If you need me to tell you, there’s a strong chance you and I won’t get on. Still, allow me to direct you to my review of the first half of Frank Miller’s The Dark Knight Returns, which contains all the blathering about artwork, animation and voice acting that you could ever hope to read. All that stuff’s more or less the same in this half, so I won’t bother reiterating the points. Much more to discuss, this time, including old Miller’s unsurprisingly simplistic view of America’s Cold War foreign policy.
All in good time, folks. Until then, the story so far: Batman’s using his state pension to fund a return to vigilantism, despite the national government having implemented a ban on such activity. In Part 1, he wrested control of Gotham City back from a gang of studded, visor-clad street-punks known as “the Mutants”, mostly by tricking their leader into a muddy puddle and punching him repeatedly. Here, in Part 2, Miller’s story is irradiated by the fallout from Batman’s resurgence, and starts to sprout new, unexpected appendages. A previously-institutionalized Joker (Michael Emerson), Gotham’s Clown Prince of Crime, has joined the media circus, using the pretence of a talk show to butcher the host and the entire studio audience; the Sons of Batman, a well-meaning unofficial fan club, have taken up arms to help clear Gotham of its criminal dregs; and in the Oval Office, a satirised Ronald Reagan despatches his pet steroidal Superman (Mark Valley) to bring Batman to justice.
That sounds like a lot.
It is, but most of the movie’s disparate narrative threads are knotted together by an overarching Cold War plot that in the 80s felt topical but in 2017 feels like a chest-puffing propaganda piece. America and the Soviet Union are squabbling over the sovereignty of a made-up South American island, and through a series of extraordinarily bizarre circumstances, this petty disagreement manages to incorporate the Joker’s scheme, a nuclear launch, and a civil uprising in Gotham City, with time leftover for scenes of Superman battling Soviet forces in Cuba. And in case it isn’t obvious from the description alone, let me say unequivocally that I did not care for any of this.
I don’t remember you complaining about it in Part 1.
No, you don’t, because in Part 1 Cold War-era paranoia and media sensationalism was thematic subtext for a fairly quintessential Batman story. Here, the superhero stuff feels grafted on to a political thriller, just one without any depth, nuance or subtlety – all aspects of storytelling which Frank Miller has what could charitably be described as a complete aversion to. None of it particularly works in any broader context, which is a shame, because the backbone of Miller’s story works so extraordinarily well that without all the mealy-mouthed anti-Russian sentiment this would easily be the best animation in DC’s already-stellar catalogue.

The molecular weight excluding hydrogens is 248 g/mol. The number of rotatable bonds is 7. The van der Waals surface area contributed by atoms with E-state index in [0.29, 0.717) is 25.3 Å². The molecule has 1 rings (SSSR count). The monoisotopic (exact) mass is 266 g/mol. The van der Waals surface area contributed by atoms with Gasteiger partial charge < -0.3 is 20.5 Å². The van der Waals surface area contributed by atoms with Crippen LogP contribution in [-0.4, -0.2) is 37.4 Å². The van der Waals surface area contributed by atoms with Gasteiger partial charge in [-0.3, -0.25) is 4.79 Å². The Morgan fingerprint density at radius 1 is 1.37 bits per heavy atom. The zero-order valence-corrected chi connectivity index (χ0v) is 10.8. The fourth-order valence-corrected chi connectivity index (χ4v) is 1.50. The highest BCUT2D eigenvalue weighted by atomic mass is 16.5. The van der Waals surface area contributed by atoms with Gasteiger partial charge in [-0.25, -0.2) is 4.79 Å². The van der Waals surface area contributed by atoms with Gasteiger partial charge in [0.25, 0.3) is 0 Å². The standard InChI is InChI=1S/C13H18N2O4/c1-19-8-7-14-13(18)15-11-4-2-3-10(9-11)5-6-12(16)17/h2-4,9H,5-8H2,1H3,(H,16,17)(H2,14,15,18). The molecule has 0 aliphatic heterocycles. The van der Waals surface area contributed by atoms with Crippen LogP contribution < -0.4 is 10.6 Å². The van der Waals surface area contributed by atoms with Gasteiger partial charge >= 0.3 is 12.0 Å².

So, what’s the backbone?
Essentially, an answer to two age-old comic-book questions: what would a truly adult version of a Joker crime spree really look like, and who would win in a fight between Batman and Superman? The idea of DC’s most iconic stalwarts having a titanic tussle might feel a little bit used-up now, after it was given the live-action treatment in one of the genre’s most egregious missteps, but it still makes for a compelling finale; especially with Miller’s artwork suggesting they’re both juiced to the gills. As for the Joker stuff, well…
You’ll have to be more specific than that.
I think a large part of it is Michael Emerson’s scaled-back, slightly effeminate take on the character, which reduces a lot of his more comic-y traits while retaining the basic idea of a truly evil psychopath who commits heinous acts for no better reason than it amuses him. The actual specifics of his scheme – he brainwashes Gotham’s mayor into demanding a nuclear intervention overseas – are aggressively dumb, but the symbolism of him luring an aged, tired Batman into a final encounter, one which ultimately gives him what he wants, is masterful, iconic storytelling. There’s an extended sequence of Joker escaping through a fairground while indiscriminately shooting and bludgeoning passers-by that I found to be perhaps the most unsettling depiction of the character’s mania that I’ve seen in any medium.
So, this is the better half?
Well, no, not really. Its high points are perhaps the highest any of these movies have managed to soar, but I imagine its focus on action and resolutions to long-running relationships mean it plays better as the second half of a two-and-a-half hour feature rather than a work of its own. That and the aimless, archaic Cold War subplot do bring it down a notch below its character-driven predecessor, but taken together, The Dark Knight Returns brings the emotional weight and thematic significance it’s known for to DC’s Bruce Timm-shepherded animated line. It might not be the best choice for the kiddies, but for older fans of Batman, of animation, of comic-books, of storytelling, this is almost as good as it gets.
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